I had already began to generate QR Codes for my book when I came across this artist and his work with QR Codes. His links take you to various pages containing quotes, or videos pertaining to the thoughts and views of either him as the artist or the person in the image.
This is an interesting idea, however, once I started to scan the codes, I noticed I was taking less and less notice of the image. I think as a series, this set of images and their QR Codes combined allude to the banal story of life and how we are all running through a similar program of events that lead us into a work place with all primary dreams and hopes secured as fantasy in our minds - Another Brick In The Wall etc etc.
It kind of works and doesn't work for me in the sense that it tells an opinion that many share, but with the novelty of the qr code technology - but it doesnt hold my interest for long. The close set qr codes are difficult to scan, and the destinations are predictable and 'samey'.
Book Edit 1
Book Edit 2
I tried a few different book edits - and with guidance from a few people, I decided to make the book with a consistent, formulaic structure, one that had rhythm and predictability in the pages so as to not distract the viewer from the intention of 'Looking" and reading.
"Jim Goldberg has been exhibiting for over 30 years and his innovative use of image and text make him a landmark photographer of our times. He began to explore experimental storytelling and the potentials of combining image and text with Rich and Poor (1977-85), where he juxtaposed the residents of welfare hotel rooms with the upper class and their elegantly furnished homes to investigate the nature of American myths about class, power, and happiness. In Raised by Wolves (1985-95), he worked closely with and documented runaway teenagers in San Francisco and Los Angeles to create a book and exhibition that combined original photographs, text, home movie stills, snapshots, drawings, diary entries as well as single and multi-channel video, sculpture, found objects, light boxes and other 3-D elements.
His book, Open See (2003-2010), tells the story of refugees, immigrants, and trafficked individuals journeying from their countries of origin to their new homes in Europe. Open See remains within Goldberg’s multi-faceted and multimedia practice by using diverse formats to create a thickly interwoven, expressionistic narrative from many points of view.
Goldberg’s current project, Candy (2012-2015), layers archival materials, Super 8 film stills, and text from his childhood in New Haven with new photographs of its urban landscape and residents. The result is a twisting, multilayered exploration of American notions of aspiration and betrayal."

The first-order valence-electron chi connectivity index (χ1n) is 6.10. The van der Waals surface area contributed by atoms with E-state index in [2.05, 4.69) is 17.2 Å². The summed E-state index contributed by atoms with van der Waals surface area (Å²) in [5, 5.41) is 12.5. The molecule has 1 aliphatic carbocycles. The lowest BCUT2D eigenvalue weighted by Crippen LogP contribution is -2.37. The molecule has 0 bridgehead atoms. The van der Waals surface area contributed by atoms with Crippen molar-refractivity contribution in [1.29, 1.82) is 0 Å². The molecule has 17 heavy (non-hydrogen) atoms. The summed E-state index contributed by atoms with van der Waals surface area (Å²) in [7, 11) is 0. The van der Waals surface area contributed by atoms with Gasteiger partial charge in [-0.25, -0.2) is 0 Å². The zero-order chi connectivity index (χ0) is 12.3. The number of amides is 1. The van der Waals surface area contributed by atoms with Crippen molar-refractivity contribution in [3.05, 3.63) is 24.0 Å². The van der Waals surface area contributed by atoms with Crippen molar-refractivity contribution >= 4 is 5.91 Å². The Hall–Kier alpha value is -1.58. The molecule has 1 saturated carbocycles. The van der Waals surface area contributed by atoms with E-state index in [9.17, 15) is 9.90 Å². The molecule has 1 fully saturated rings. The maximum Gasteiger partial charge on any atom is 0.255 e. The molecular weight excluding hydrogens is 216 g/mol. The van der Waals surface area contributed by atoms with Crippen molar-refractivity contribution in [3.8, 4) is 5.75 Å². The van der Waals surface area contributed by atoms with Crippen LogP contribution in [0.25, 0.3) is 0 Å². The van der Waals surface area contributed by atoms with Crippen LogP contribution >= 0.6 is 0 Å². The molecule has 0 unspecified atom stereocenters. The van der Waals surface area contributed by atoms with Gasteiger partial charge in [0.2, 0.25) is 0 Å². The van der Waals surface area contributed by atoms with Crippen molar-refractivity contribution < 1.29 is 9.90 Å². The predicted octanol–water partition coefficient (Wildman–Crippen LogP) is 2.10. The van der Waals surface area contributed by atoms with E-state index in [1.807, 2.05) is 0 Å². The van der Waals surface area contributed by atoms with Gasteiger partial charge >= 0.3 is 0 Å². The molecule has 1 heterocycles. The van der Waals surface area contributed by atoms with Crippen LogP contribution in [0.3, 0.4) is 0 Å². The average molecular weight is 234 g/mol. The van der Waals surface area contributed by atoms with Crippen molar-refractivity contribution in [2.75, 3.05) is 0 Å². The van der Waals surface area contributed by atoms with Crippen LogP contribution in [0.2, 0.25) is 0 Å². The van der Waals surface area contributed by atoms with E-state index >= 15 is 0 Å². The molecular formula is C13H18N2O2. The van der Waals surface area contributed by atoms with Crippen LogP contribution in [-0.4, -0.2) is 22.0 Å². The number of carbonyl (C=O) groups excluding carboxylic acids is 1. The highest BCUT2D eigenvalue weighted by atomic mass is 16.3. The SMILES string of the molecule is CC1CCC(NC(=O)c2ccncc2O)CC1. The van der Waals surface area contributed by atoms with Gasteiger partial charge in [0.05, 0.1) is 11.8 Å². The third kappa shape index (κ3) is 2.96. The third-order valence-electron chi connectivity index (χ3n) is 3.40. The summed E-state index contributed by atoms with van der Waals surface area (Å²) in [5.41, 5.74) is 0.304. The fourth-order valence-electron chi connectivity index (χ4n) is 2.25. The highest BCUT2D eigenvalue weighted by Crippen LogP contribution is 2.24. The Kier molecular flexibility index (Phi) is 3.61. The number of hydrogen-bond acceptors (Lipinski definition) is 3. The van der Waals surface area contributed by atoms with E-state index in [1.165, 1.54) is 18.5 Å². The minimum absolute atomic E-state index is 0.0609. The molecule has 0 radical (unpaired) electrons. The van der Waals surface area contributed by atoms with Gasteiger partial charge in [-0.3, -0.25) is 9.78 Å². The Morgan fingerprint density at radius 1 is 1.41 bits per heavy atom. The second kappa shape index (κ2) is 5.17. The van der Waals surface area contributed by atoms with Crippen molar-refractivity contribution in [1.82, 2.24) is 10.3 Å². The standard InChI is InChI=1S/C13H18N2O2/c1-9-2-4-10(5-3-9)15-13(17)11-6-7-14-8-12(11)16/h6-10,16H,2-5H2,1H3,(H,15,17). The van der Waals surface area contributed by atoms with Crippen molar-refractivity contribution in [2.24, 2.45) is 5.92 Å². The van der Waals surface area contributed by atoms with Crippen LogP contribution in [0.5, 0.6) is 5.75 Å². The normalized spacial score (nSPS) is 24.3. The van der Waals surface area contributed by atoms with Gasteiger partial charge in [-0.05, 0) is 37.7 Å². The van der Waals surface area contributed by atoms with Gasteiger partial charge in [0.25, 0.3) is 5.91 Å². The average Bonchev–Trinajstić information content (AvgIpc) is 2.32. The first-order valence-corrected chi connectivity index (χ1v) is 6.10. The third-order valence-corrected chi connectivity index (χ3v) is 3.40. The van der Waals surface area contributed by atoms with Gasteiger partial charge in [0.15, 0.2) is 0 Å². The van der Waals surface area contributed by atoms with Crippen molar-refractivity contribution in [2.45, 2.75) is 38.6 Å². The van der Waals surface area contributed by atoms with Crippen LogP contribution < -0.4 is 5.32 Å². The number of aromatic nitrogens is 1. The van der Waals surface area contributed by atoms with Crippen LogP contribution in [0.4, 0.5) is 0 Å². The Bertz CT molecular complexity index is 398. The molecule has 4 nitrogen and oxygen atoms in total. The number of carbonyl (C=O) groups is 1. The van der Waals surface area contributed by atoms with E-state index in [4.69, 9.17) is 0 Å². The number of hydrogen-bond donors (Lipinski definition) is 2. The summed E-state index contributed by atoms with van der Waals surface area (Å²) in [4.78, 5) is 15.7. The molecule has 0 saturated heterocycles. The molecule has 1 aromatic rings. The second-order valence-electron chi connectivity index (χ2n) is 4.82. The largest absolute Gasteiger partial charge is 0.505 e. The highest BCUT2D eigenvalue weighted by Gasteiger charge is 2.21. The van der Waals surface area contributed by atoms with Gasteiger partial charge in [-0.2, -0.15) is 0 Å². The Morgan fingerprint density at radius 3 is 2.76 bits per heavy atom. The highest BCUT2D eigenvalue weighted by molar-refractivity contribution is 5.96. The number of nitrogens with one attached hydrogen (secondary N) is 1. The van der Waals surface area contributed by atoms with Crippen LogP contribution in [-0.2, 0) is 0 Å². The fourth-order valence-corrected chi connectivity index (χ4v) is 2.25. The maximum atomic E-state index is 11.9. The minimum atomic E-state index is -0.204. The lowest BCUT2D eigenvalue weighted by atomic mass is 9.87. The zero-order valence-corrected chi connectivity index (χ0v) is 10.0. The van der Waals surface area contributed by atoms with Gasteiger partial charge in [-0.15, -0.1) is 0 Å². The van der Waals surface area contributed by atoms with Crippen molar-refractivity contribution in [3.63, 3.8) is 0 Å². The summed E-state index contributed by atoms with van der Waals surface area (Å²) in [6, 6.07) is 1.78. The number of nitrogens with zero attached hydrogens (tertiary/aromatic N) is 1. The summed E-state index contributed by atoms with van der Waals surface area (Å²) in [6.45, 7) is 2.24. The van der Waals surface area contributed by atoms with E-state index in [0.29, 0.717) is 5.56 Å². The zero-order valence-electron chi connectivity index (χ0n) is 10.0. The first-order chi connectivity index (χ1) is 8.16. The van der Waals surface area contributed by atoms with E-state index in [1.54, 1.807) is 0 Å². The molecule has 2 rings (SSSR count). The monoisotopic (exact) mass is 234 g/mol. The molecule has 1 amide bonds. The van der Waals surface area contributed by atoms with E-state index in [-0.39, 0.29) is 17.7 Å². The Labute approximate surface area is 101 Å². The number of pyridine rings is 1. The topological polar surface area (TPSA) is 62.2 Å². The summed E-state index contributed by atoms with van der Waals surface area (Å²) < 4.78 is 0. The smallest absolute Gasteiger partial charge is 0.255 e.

What I Think:
What I like about this work is that combination of image and text - Goldberg uses the words of his subject to give his visual message greater depth and create different and often opposing messages. The discord struck by the contrast of words and image, makes you question the truth of the reality being portrayed - you believe the words written, because they are presented by the subjects themselves, but this being at odds with the narrative of the photograph reminds us how easily fooled we can be by the photographer, our own preconceptions and what we consider to be important semiotics and signs within the structure of the image. The strength of Goldbergs work, is within the questions it raises, not only about the subject and the artist, but indeed of ourselves as the viewer/observer.
Photographer Owens series 'Suburbia' is a collection of photographs looking at middle class and consumerism - how they measure themselves against their various collections of material objects. These photographs are posed and intentional.
I like the play between words and image, I find that the text here compounds the image rather than contradicts, as it does in Goldberg's work. With Owens work i look at the image first and then feel reassured, 'right' by the text that goes with it. In Goldbergs work, I look to the text first so that I read the image without prejudging. I look for visual clues that back up the written word and feel at odds when i dont always find them. In this sense, I feel Goldbergs work is the stronger of the two because it more complicated to digest. In my own work, where I have been building up collections of audio recordings of people describing what they see in my photographs, I feel the contrast between each reading creates a similar sense - albeit in a more humorous way.